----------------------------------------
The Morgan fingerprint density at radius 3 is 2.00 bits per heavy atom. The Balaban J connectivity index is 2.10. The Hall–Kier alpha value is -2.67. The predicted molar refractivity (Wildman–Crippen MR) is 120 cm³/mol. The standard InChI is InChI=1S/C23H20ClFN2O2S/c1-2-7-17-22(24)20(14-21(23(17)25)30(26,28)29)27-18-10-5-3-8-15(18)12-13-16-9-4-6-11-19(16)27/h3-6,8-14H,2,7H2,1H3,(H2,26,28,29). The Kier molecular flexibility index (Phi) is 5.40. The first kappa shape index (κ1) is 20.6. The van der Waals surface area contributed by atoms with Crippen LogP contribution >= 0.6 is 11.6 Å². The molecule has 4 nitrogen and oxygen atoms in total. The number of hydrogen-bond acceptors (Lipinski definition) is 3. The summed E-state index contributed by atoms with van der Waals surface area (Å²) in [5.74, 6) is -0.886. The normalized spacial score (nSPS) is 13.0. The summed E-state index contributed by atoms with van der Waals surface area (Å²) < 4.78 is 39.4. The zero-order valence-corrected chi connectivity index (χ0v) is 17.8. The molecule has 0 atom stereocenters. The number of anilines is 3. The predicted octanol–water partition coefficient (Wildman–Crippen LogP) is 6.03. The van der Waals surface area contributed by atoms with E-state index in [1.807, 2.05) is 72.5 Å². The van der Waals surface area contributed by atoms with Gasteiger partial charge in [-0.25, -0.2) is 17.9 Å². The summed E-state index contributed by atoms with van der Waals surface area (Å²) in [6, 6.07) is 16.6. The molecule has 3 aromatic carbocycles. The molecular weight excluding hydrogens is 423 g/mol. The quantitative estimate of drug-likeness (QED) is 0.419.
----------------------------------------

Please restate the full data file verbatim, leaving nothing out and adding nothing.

The Morgan fingerprint density at radius 3 is 2.00 bits per heavy atom. The Balaban J connectivity index is 2.10. The Hall–Kier alpha value is -2.67. The predicted molar refractivity (Wildman–Crippen MR) is 120 cm³/mol. The standard InChI is InChI=1S/C23H20ClFN2O2S/c1-2-7-17-22(24)20(14-21(23(17)25)30(26,28)29)27-18-10-5-3-8-15(18)12-13-16-9-4-6-11-19(16)27/h3-6,8-14H,2,7H2,1H3,(H2,26,28,29). The Kier molecular flexibility index (Phi) is 5.40. The first kappa shape index (κ1) is 20.6. The van der Waals surface area contributed by atoms with Crippen LogP contribution >= 0.6 is 11.6 Å². The molecule has 4 nitrogen and oxygen atoms in total. The number of hydrogen-bond acceptors (Lipinski definition) is 3. The summed E-state index contributed by atoms with van der Waals surface area (Å²) in [5.74, 6) is -0.886. The normalized spacial score (nSPS) is 13.0. The summed E-state index contributed by atoms with van der Waals surface area (Å²) < 4.78 is 39.4. The zero-order valence-corrected chi connectivity index (χ0v) is 17.8. The molecule has 0 atom stereocenters. The number of anilines is 3. The predicted octanol–water partition coefficient (Wildman–Crippen LogP) is 6.03. The van der Waals surface area contributed by atoms with E-state index in [1.807, 2.05) is 72.5 Å². The van der Waals surface area contributed by atoms with Gasteiger partial charge in [-0.25, -0.2) is 17.9 Å². The summed E-state index contributed by atoms with van der Waals surface area (Å²) in [6, 6.07) is 16.6. The molecule has 3 aromatic carbocycles. The molecular weight excluding hydrogens is 423 g/mol. The quantitative estimate of drug-likeness (QED) is 0.419.